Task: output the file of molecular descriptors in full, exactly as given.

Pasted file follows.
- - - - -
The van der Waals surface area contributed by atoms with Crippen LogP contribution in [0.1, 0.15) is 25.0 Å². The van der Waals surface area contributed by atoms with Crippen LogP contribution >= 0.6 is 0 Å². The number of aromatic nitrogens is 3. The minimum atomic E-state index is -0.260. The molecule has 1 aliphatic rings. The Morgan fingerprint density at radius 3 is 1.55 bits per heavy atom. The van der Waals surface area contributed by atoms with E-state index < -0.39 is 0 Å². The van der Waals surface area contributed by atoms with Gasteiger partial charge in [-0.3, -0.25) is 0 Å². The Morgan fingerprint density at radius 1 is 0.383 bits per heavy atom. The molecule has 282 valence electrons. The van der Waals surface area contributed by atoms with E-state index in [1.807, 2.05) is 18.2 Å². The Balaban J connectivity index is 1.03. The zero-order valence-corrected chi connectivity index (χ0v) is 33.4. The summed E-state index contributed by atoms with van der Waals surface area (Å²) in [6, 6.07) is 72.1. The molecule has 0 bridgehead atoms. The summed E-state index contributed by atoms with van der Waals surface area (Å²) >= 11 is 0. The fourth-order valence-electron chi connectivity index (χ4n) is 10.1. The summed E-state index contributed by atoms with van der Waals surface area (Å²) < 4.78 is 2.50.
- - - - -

The van der Waals surface area contributed by atoms with Crippen LogP contribution in [0.1, 0.15) is 25.0 Å². The van der Waals surface area contributed by atoms with Crippen LogP contribution >= 0.6 is 0 Å². The number of aromatic nitrogens is 3. The minimum atomic E-state index is -0.260. The molecule has 1 aliphatic rings. The Morgan fingerprint density at radius 3 is 1.55 bits per heavy atom. The van der Waals surface area contributed by atoms with E-state index < -0.39 is 0 Å². The van der Waals surface area contributed by atoms with Gasteiger partial charge in [-0.3, -0.25) is 0 Å². The Morgan fingerprint density at radius 1 is 0.383 bits per heavy atom. The molecule has 282 valence electrons. The van der Waals surface area contributed by atoms with E-state index in [1.807, 2.05) is 18.2 Å². The Balaban J connectivity index is 1.03. The zero-order valence-corrected chi connectivity index (χ0v) is 33.4. The summed E-state index contributed by atoms with van der Waals surface area (Å²) in [6, 6.07) is 72.1. The molecule has 0 bridgehead atoms. The summed E-state index contributed by atoms with van der Waals surface area (Å²) >= 11 is 0. The fourth-order valence-electron chi connectivity index (χ4n) is 10.1. The summed E-state index contributed by atoms with van der Waals surface area (Å²) < 4.78 is 2.50.